Dr. Shermann laughed as Darla rocketed into the room. "How's your birthday been so far, sweetie?"

Darla bounced in place. "It's—been—so—o—o—o—o—fun! Fu—u—u—u—u—un! I—had—a—hu—u—u—ge—ice—cream—cone—and—I—ha-ven't—e—ven—had—cake—yet!"

Whatever ice cream cones and cake were, Gill wondered if Darla needed them at all. All the pent up excitement was exploding now, and Gill felt almost nervous looking at a creature so much larger than him bouncing like that. Thank Neptune she didn't bounce into the tank.

"Well, I hope your daddy's buying you a trampoline," Phillip said, "because that sugar gave you a lot of energy! Have you even gone out and played since last weekend?"

Darla stopped bouncing. "Nah. All three of my friends were having family weekends. With their dads and their moms." Her face had fallen, and she stared through the tank. Bubbles drifted by her, and she smiled briefly.

Dr. Shermann looked kind of sad too. He turned away so Darla couldn't see his forlorn expression. But after a few minutes of a still-figety Darla staring at the fish and tapping on the glass several times in a row (holy shrimp, Gill had never had such a headache), Dr. Shermann spoke up. "You know, I think I have something that will cheer you up!" And he held up Giggles' box, decorated with a bow.

Darla's ear to ear grin was back. "My present!" And she lunged for the box.

"No, no, this is a very delicate present. Sit down here, that's a girl. Now open it gently. That's it."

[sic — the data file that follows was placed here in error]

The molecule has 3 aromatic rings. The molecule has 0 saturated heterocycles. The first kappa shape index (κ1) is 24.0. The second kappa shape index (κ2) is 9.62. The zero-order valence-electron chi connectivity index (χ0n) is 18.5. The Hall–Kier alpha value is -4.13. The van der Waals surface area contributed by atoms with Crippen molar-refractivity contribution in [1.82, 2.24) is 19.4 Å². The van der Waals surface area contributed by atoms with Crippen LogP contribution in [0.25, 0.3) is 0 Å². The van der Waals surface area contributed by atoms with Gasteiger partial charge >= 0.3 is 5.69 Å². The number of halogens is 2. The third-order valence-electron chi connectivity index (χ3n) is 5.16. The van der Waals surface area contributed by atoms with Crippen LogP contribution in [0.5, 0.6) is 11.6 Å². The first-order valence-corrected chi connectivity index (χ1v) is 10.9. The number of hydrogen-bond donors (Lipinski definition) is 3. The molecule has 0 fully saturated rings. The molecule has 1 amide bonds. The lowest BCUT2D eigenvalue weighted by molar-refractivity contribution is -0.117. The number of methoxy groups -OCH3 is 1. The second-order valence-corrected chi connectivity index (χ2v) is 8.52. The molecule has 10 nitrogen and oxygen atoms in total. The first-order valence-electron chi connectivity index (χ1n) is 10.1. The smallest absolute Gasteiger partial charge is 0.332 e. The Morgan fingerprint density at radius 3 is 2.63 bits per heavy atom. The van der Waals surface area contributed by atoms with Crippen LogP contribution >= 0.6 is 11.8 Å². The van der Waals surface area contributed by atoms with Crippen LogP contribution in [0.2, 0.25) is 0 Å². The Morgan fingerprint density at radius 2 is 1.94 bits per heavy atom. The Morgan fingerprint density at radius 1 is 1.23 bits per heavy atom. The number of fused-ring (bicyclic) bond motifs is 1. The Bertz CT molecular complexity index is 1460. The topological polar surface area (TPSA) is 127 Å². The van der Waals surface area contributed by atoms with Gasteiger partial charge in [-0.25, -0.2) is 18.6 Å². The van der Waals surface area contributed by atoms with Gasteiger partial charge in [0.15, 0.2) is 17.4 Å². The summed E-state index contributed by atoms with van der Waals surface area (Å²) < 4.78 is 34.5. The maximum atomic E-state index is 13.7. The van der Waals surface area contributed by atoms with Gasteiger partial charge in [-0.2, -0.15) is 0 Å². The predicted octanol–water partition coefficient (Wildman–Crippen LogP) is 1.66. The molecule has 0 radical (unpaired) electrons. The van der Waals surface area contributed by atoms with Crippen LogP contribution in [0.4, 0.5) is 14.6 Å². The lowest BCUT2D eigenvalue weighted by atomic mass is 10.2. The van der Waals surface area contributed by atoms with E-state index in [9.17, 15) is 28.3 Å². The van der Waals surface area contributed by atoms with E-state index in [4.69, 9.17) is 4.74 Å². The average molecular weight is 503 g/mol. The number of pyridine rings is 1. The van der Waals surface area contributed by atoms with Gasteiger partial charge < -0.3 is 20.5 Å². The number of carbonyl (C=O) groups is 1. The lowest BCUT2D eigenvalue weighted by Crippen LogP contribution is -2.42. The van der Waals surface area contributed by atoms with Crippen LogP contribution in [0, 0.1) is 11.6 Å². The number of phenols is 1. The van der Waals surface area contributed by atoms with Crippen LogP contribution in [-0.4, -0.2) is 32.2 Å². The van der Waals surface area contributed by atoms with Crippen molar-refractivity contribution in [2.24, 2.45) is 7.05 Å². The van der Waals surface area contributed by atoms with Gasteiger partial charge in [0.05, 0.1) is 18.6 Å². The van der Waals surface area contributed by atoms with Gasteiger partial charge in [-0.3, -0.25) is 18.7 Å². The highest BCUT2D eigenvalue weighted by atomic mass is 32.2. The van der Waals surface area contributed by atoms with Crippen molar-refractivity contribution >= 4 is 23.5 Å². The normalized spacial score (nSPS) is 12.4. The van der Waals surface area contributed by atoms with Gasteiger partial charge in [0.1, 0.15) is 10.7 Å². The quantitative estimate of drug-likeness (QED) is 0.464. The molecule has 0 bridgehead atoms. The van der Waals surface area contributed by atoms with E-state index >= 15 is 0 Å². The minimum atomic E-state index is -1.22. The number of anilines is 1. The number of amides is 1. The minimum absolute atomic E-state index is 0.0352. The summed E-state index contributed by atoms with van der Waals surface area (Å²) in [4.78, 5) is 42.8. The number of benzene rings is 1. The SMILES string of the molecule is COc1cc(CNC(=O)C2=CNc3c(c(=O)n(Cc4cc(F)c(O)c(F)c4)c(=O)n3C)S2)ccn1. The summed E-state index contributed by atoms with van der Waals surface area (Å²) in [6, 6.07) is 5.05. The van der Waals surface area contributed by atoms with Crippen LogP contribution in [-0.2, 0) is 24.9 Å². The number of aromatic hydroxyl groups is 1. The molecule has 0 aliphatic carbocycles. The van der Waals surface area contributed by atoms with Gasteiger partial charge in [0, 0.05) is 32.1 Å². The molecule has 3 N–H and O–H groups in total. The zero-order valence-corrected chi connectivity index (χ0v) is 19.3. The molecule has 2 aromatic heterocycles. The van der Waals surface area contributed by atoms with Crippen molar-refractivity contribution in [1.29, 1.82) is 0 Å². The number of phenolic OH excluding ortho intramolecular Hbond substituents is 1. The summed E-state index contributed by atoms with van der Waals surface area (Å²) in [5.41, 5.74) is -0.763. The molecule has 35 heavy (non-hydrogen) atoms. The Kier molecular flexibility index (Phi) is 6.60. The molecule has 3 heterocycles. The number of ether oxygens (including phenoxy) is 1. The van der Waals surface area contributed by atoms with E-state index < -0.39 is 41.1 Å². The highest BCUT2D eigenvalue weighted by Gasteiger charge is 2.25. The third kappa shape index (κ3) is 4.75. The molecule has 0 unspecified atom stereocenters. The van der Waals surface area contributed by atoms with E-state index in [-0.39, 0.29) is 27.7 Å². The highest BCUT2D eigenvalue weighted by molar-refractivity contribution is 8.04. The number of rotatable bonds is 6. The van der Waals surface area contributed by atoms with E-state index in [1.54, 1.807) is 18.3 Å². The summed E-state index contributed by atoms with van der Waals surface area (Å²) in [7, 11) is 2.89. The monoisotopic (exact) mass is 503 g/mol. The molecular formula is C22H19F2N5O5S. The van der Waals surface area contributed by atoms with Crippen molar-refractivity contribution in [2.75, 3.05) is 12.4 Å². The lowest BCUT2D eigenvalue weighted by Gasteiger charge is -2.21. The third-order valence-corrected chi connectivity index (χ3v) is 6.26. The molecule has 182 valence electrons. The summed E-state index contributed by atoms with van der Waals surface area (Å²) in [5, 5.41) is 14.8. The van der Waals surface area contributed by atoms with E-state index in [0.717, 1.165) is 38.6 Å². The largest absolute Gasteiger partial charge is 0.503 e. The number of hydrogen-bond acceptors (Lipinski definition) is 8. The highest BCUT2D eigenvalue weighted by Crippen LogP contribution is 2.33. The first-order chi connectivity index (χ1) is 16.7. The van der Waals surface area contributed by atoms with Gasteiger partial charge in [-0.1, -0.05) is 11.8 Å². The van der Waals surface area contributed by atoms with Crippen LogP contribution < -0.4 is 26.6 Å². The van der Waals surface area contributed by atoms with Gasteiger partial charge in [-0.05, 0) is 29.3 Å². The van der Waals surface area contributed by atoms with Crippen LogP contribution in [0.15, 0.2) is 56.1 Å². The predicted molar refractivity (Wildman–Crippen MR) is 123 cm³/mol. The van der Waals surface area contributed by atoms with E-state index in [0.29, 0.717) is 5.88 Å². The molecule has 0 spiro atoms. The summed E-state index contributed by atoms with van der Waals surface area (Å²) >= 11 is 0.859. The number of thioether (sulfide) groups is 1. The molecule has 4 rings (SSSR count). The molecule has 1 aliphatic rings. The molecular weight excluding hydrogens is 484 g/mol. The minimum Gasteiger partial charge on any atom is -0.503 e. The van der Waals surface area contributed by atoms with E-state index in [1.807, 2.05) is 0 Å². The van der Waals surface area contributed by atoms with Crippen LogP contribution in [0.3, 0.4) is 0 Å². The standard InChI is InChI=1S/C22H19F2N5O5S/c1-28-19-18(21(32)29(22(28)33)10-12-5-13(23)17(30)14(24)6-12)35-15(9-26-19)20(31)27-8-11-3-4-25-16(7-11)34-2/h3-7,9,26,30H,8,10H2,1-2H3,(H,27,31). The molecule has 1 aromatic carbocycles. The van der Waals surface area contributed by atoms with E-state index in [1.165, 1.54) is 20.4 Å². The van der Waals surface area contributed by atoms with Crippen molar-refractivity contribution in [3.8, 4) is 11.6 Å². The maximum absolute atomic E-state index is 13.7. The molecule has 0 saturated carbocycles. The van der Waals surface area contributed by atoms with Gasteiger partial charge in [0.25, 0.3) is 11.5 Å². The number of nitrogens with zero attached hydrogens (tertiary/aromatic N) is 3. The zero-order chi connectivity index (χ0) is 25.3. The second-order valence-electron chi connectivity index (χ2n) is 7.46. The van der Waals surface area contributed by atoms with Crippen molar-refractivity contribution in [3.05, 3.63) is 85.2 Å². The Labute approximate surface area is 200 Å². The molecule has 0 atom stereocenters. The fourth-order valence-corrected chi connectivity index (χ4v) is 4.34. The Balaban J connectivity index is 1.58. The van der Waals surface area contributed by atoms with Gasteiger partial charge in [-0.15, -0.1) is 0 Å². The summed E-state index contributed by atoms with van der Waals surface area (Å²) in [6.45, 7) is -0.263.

With surprising tenderness, Darla lifted up the bag. "I could be like my mom!" she whispered. "I could be like my mom and take care of fish, and then maybe dad would let me talk to her more."

"Be careful—remember, the fish is alive like you are."

"And I get to keep him?"

Giggles smiled at Darla. "Hey, you're pretty and you look happy. You'll take care of me, right?" He stared directly at her, and she stared back. "You'll try. I know. That's enough for me. Won't live long, but I'll make it a good life."

"He's yours!" the dentist declared.

But with that realization, Darla seemed to forget her uncle's warning. She shrieked with delight, jumping up and down, and tossed the bag up in the air. At another warning from her uncle, the bag stayed in her hand and she settled onto the huge thing that patients laid in to get treated—a chair. It was a chair.

"Oh…dizzy…kind of dizzy," Giggles panted.

"Now," Dr. Shermann said, "let me get my camera and we'll take your seventh picture." He reached over to a frame sitting nearby and removed the picture from it. "Your sixth picture will go-?"

"In the box at your house with all the other ones, and the seventh picture will stay in the frame no matter what and go there next year when I turn eight, and you'll keep going until there's a box of 17 pictures, and then I'll get the box when I'm all grown up and turn 18, and the 18th picture will go straight into the box," Darla said like she'd rehearsed it (she probably had been doing this for a couple birthdays).

"Very good." And he left the room.

Darla lifted the bag up to her face again and smiled at Giggles.

Giggles smiled back.

Human girl and Goldfish both giggled.

Gill closed his eyes and suppressed a sigh, wondering why he tortured himself like this.

When he opened them, Darla was very gently swinging the bag in her hand. Her feet were tapping on the floor. Pretty soon, bag clenched tightly in hand, Darla was swinging harder and higher and longer. And more. And more.

"She's making me dizzy," Gurgle growned. The others were looking anxiously away, too.

Her uncle came back into the room, camera lense up to his eye. ("Oh, so that's a camera," Peach murmured.) Darla turned, the photo was taken, and then her dad entered the room.

"Darla, love, Daddy's assistant made a mistake. Our reservations are a little earlier than expected. Buuuut—they're at Pizza Planet!"